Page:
ANKARA, July 18 (Reuters) - Turkey's economic growth this
year will fall slightly short of the government's forecast, a
Reuters poll found, suggesting not all investor concerns
following an April referendum giving President Tayyip Erdogan
sweeping new powers have eased.
While growth forecasts are better than they were three
months ago - alongside a rising stock market and a more stable
lira - projected growth rates are still well below half the
expected inflation rate, suggesting not all is well.
On April 16, Turks voted by a thin margin to back
constitutional changes to create an executive presidential
system, in which Erdogan, the most popular but divisive leader
in recent Turkish politics, could remain in power until at least
The government has said the changes would boost growth as
they will make it easier to push through reforms to labour and
tax laws, but investors have voiced concern about Erdogan's
further consolidation of power and his grip on monetary policy.
"I think the drivers of growth - including rapid credit
growth, loose fiscal policy and a rebound in the tourism sector
- are unlikely to last too long," said William Jackson of
London-based consultancy Capital Economics.
"I suspect that GDP growth will probably peak in Q3, then
slow sharply," Jackson added.
Growth in 2017 is estimated at 3.9 percent, according to the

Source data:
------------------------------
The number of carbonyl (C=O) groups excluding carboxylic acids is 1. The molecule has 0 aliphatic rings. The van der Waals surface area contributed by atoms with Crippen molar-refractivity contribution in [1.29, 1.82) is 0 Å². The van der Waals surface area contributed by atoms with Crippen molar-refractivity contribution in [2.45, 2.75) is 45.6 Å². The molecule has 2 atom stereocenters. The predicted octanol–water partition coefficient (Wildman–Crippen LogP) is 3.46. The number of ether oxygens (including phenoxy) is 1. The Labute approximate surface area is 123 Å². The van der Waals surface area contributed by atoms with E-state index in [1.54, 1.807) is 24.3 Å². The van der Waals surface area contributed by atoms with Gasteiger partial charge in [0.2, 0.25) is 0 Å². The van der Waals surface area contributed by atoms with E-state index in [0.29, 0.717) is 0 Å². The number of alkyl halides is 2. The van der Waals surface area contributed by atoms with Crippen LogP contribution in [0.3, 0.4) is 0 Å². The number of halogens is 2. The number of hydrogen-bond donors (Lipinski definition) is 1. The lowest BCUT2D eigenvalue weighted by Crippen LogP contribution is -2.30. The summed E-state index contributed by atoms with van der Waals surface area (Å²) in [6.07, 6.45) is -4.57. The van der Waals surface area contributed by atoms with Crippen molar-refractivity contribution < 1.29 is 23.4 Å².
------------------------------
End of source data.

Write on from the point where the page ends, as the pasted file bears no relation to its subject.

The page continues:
poll of 41 economists, slightly below the government's official
forecast of 4.4 percent, but well above the previous Reuters
poll in April which predicted 2.6 percent.
For 2018, growth is seen at 3.3 percent, the poll showed.
Widespread purges since last July's coup attempt, in which
some 150,000 people have been sacked or suspended from jobs in
the civil service and private sector and more than 50,000 have
been detained, have also alarmed rights groups and Turkey's
In the aftermath of the abortive putsch, the lira hit a
series of record lows, and the economy saw a 1.3 percent
contraction, with concerns about the political situation also
pushing up consumer prices. Both the lira and inflation have
since shown signs of recovery.
After hitting a 8 1/2-year high just below 12 percent in
April, Turkish inflation cooled in May and June, on a drop in
food prices to a little under 11 percent increase in annual
The Reuters poll predicted inflation would remain high at 10
percent by end-year, not far below the current level. The lira
has firmed somewhat from a record low of 3.94 against the U.S.
dollar in January.
(For other stories from the Reuters global long-term
economic outlook polls package [nL4N1K33NG])
(Reporting and polling by Vartika Sahu and Sujith Pai; Writing
by Tuvan Gumrukcu and Ece Toksabay; Editing by Richard
((firstname.lastname@example.org; +903122927021; Reuters Messaging:
Keywords: TURKEY ECONOMY/POLL (EMBARGO JULY 18, 0645 GMT)